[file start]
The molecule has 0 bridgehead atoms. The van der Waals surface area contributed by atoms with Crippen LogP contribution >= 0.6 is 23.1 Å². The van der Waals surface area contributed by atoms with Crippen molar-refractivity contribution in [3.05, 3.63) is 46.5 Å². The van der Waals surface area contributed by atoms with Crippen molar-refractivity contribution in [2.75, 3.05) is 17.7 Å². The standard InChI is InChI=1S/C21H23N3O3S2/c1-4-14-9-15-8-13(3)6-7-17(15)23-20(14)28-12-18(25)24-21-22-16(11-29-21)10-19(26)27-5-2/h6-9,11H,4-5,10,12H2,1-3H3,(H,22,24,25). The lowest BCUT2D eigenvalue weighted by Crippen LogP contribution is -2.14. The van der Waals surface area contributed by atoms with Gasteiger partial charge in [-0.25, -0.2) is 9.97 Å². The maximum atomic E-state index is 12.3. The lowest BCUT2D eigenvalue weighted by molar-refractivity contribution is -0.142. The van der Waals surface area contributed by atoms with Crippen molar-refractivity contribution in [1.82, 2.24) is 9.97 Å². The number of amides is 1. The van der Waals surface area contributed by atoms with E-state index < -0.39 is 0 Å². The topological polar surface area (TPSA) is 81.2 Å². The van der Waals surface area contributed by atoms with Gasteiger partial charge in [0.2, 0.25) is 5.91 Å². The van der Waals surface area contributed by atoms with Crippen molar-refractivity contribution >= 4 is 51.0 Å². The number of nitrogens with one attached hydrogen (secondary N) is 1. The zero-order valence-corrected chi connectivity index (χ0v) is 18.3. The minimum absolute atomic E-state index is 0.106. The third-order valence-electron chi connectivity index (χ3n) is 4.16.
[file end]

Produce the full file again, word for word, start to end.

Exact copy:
The molecule has 0 bridgehead atoms. The van der Waals surface area contributed by atoms with Crippen LogP contribution >= 0.6 is 23.1 Å². The van der Waals surface area contributed by atoms with Crippen molar-refractivity contribution in [3.05, 3.63) is 46.5 Å². The van der Waals surface area contributed by atoms with Crippen molar-refractivity contribution in [2.75, 3.05) is 17.7 Å². The standard InChI is InChI=1S/C21H23N3O3S2/c1-4-14-9-15-8-13(3)6-7-17(15)23-20(14)28-12-18(25)24-21-22-16(11-29-21)10-19(26)27-5-2/h6-9,11H,4-5,10,12H2,1-3H3,(H,22,24,25). The lowest BCUT2D eigenvalue weighted by Crippen LogP contribution is -2.14. The van der Waals surface area contributed by atoms with Gasteiger partial charge in [-0.25, -0.2) is 9.97 Å². The maximum atomic E-state index is 12.3. The lowest BCUT2D eigenvalue weighted by molar-refractivity contribution is -0.142. The van der Waals surface area contributed by atoms with Crippen molar-refractivity contribution in [1.82, 2.24) is 9.97 Å². The number of amides is 1. The van der Waals surface area contributed by atoms with E-state index < -0.39 is 0 Å². The topological polar surface area (TPSA) is 81.2 Å². The van der Waals surface area contributed by atoms with Gasteiger partial charge in [0.2, 0.25) is 5.91 Å². The van der Waals surface area contributed by atoms with Crippen molar-refractivity contribution >= 4 is 51.0 Å². The number of nitrogens with one attached hydrogen (secondary N) is 1. The zero-order valence-corrected chi connectivity index (χ0v) is 18.3. The minimum absolute atomic E-state index is 0.106. The third-order valence-electron chi connectivity index (χ3n) is 4.16.